(ii) In the past 5 years, the party has entered into a settlement or been found liable in a boycott-related administrative enforcement case with BIS or another U.S. government agency;
(iii) In the past 3 years, the party has received a warning letter from OAC; or
(v) In the past 5 years, the party has otherwise violated the antiboycott provisions.
(2) Where necessary to ensure effective enforcement, the prior involvement in violations of the antiboycott provisions of a party's owners, directors, officers, partners, or other related persons may be imputed to a party in determining whether these criteria are satisfied.
(3) When an acquiring firm takes reasonable steps to uncover, correct, and disclose to OAC conduct that gave rise to violations that the acquired business committed before the acquisition, OAC typically will not take such violations into account in applying this factor in settling other violations by the acquiring firm.
(D) Familiarity with the type of transaction at issue in the violation. For example, in the case of a violation involving a letter of credit or related financial document, the party routinely pays, negotiates, confirms, or otherwise implements letters of credits or related financial documents in the course of its standard business practices.
(E) Prior history of business with or in boycotted countries or boycotting countries. The party has a prior history of conducting business with or in boycotted and boycotting countries. OAC may examine the volume of business that the party has conducted with or in boycotted and boycotting countries as reflected by the size and dollar amount of transactions or the percentage of a party's overall business that such business constitutes.
(F) Long duration/high frequency of violations. Violations that occur at frequent intervals or repeated violations occurring over an extended period of time may be treated more seriously than a single isolated violation that is committed within a brief period of time, particularly if the violations are committed by a party with a history of business with or in boycotted and boycotting countries. (Compare to isolated occurrence of violation or good-faith misinterpretation in paragraph (d)(2)(i)(H) of this supplement.)
(G) Clarity of request to furnish prohibited information or take prohibited action. The request to furnish information or take other prohibited action (e.g., enter into agreement to refuse to do business with a boycotted country or entity blacklisted by a boycotting country) is facially clear as to its intended purpose.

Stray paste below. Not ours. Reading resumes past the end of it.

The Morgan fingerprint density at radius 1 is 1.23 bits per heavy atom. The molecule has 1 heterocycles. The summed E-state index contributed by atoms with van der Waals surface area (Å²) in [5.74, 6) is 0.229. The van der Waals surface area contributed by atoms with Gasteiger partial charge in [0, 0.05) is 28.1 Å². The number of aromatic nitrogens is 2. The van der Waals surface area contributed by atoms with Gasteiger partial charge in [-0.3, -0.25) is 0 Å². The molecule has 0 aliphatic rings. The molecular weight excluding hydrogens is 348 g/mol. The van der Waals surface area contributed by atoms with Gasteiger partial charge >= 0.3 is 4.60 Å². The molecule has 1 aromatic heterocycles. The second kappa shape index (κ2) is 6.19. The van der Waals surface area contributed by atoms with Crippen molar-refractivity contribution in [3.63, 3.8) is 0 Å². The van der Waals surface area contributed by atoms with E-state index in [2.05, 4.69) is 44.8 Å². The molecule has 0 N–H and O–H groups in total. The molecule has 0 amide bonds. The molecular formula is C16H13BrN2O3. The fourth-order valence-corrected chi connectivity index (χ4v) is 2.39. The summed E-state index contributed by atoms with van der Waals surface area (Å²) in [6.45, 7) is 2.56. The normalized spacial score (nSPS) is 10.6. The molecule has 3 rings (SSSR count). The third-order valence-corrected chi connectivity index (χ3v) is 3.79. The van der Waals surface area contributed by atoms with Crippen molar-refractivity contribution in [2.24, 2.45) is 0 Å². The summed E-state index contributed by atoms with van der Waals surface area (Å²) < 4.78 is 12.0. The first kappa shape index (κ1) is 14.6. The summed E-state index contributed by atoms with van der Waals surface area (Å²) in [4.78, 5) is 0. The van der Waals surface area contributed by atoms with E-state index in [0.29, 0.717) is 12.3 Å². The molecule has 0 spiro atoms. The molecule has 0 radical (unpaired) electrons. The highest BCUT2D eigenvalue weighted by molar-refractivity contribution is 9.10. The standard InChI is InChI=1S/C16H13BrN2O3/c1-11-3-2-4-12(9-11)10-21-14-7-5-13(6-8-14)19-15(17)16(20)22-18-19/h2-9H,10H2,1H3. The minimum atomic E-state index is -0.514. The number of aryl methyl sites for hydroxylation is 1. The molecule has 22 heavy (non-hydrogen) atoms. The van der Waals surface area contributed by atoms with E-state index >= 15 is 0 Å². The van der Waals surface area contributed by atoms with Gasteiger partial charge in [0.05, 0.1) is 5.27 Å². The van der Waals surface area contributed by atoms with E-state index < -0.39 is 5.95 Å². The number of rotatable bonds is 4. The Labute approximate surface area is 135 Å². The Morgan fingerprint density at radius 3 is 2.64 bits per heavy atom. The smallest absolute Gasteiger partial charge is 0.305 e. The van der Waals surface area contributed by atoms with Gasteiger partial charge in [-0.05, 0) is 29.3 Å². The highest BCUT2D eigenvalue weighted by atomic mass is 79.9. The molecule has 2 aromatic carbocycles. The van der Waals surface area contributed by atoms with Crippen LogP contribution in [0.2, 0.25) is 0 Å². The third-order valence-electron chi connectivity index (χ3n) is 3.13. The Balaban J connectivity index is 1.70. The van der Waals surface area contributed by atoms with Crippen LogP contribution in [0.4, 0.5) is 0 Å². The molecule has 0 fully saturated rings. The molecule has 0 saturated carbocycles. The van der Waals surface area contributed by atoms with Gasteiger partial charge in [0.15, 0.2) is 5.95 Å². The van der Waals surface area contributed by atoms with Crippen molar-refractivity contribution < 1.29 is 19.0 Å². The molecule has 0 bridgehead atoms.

(H) Violation relating to specific information concerning an individual entity or individual. The party has furnished prohibited information about business relationships with specific companies or individuals.
(I) Violations relating to “active” conduct concerning an agreement to refuse to do business. The party has taken action that involves altering, editing, or enhancing prohibited terms or language in an agreement to refuse to do business, including a letter of credit, or drafting a clause or provision including prohibited terms or language in the course of negotiating an agreement to refuse to do business, including a letter of credit. See “passive” agreements to refuse to do business in paragraph (d)(2)(ii)(G) of this supplement.
(e) Determination of Scope of Denial or Exclusion Order. In deciding whether and what scope of denial or exclusion order is appropriate, the following factors are particularly relevant: The presence of mitigating or aggravating factors of great weight; the degree of seriousness involved; in a business context, the extent to which senior management participated in or was aware of the conduct in question; the number of violations; the existence and seriousness of prior violations; the likelihood of future violations (taking into account relevant efforts to comply with the antiboycott provisions); and whether a monetary penalty can be expected to have a sufficient deterrent effect.
(f) How OAC Makes Suspension and Deferral Decisions—(1) Civil Penalties. In appropriate cases, payment of a civil monetary penalty may be deferred or suspended. See § 764.3(a)(1)(iii) of the EAR. In determining whether suspension or deferral is appropriate, OAC may consider, for example, whether the party has demonstrated a limited ability to pay a penalty that would be appropriate for such violations, so that suspended or deferred payment can be expected to have sufficient deterrent value, and whether, in light of all the circumstances, such suspension or deferral is necessary to make the impact of the penalty consistent with the impact of OAC penalties on other parties who committed similar violations.
(2) Denial of Export Privileges and Exclusion from Practice. In deciding whether a denial or exclusion order should be suspended, OAC may consider, for example, the adverse economic consequences of the order on the party, its employees, and other persons, as well as on the national interest in the competitiveness of U.S. businesses. An otherwise appropriate denial or exclusion order will be suspended on the basis of adverse economic consequences only if it is found that future violations of the antiboycott provisions are unlikely and if there are adequate measures (usually a substantial civil penalty) to achieve the necessary deterrent effect.
Dated: June 26, 2006.
Matthew S. Borman,
Deputy Assistant Secretary for Export Administration.
[FR Doc. 06-5917 Filed 6-29-06; 8:45 am]
BILLING CODE 3510-33-P